Posted: 13 Feb 2014
Leon Haslam is undoubtedly one of the best British racers in the last decade to have missed out on the British Superbike title. When he moved up to the World Championship in 2009 it wasn’t too much of a surprise to see the Derbyshire rider bagging strong results on the privateer Stiggy Honda.
It also wasn't a surprise he took two wins and three second places in his first five races on the Alstare Suzuki in 2010 to elevate himself into immediate championship contention. It’s widely believed Haslam was robbed of the 2010 title with Suzuki withdrawing support for the team, leaving the Brit struggling to get into the top five towards the latter end of the season.
Despite hailing from the one of the greatest racing families in British bike racing history, and inheriting his father's sideburn style, luck has never really been on Haslam’s side. He signed for BMW in 2011 and was plagued with issues from BMW’s Bosch electronics, finishing fifth in the championship taking only three podiums.
Remaining faithful to BMW, he re-signed for the 2012 season as the German squad ditched their own ECU in favour of Magnetti Marelli and in doing so, they turned the S 1000 RR into a proven front runner.
However, with team mate Marco Melandri challenging for the championship, Haslam struggled to get a look-in. He was robbed of his first victory on the BMW at Donington Park on his home track as Melandri barged up the inside of him at Goddards on the last lap. The move pushed both riders wide and left enough room for Jonathan Rea to slip inside, resulting in both Haslam and Melandri crashing out.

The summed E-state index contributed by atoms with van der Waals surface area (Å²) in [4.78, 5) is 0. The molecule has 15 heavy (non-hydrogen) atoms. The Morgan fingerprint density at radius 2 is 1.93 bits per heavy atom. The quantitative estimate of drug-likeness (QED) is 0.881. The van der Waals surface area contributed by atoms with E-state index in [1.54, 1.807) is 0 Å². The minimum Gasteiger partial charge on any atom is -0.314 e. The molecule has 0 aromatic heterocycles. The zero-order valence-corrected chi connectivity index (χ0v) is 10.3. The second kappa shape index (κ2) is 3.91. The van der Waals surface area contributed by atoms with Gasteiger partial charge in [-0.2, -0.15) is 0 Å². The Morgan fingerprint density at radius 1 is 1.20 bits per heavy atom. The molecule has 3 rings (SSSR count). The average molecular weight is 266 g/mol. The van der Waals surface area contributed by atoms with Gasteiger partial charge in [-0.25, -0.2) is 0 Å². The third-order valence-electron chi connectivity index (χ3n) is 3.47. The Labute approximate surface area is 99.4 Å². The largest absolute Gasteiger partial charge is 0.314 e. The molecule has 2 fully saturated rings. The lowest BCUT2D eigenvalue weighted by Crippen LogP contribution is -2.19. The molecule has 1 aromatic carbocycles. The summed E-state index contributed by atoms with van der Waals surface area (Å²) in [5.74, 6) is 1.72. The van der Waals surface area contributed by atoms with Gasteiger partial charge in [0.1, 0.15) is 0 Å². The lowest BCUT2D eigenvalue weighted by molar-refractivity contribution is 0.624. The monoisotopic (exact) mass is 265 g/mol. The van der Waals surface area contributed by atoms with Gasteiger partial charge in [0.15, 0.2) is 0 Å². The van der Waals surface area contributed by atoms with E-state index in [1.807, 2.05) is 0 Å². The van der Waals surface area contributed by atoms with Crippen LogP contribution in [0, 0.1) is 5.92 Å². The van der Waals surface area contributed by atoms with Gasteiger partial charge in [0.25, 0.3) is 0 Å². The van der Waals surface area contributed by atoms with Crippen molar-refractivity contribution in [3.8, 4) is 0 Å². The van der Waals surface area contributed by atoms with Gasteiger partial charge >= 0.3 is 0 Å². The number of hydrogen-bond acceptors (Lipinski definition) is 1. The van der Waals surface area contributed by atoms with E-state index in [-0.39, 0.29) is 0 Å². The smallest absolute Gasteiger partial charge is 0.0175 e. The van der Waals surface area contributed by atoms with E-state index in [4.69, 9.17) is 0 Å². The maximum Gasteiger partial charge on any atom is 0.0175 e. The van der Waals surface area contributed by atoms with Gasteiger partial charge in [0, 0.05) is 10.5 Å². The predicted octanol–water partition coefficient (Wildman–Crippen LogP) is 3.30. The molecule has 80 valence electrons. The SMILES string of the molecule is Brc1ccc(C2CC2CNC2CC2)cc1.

It came as no surprise when Haslam switched manufacturer for the 2013 season and made a move to Ten Kate Honda.
Joining the already struggling Ten Kate Honda outfit, Haslam got off to a tough start. Sadly things got much worse for the Brit when he fell in practice at Assen resulting in a broken leg which ruled him out for eight races, despite a number of attempted returns. To say Haslam’s best finish in 2013 was seventh place is not representative of the talent he has or the potential that many in the paddock think he still has to show.
Undoubtedly he has what it takes to run at the front, as he has shown on the Stiggy Honda and Alstare Suzuki. But Haslam now faces the tough challenge of regaining confidence, and all that after a few tough years coupled with a bike that simply has not been competitive.
Honda say they’ve been working hard over the winter on the CBR1000RR Fireblade and lap times haven’t been too shabby, but it remains to be seen if the bike can keep up with the Aprilia and Kawasaki.
Our sources inside the team say that the traction control issues and set-up that have been eluding the team are now fixed. Everything needs to fit together for Haslam this season, if it does he could be a true contender, if it doesn’t then a return to Britain and British Superbikes could well be on the cards.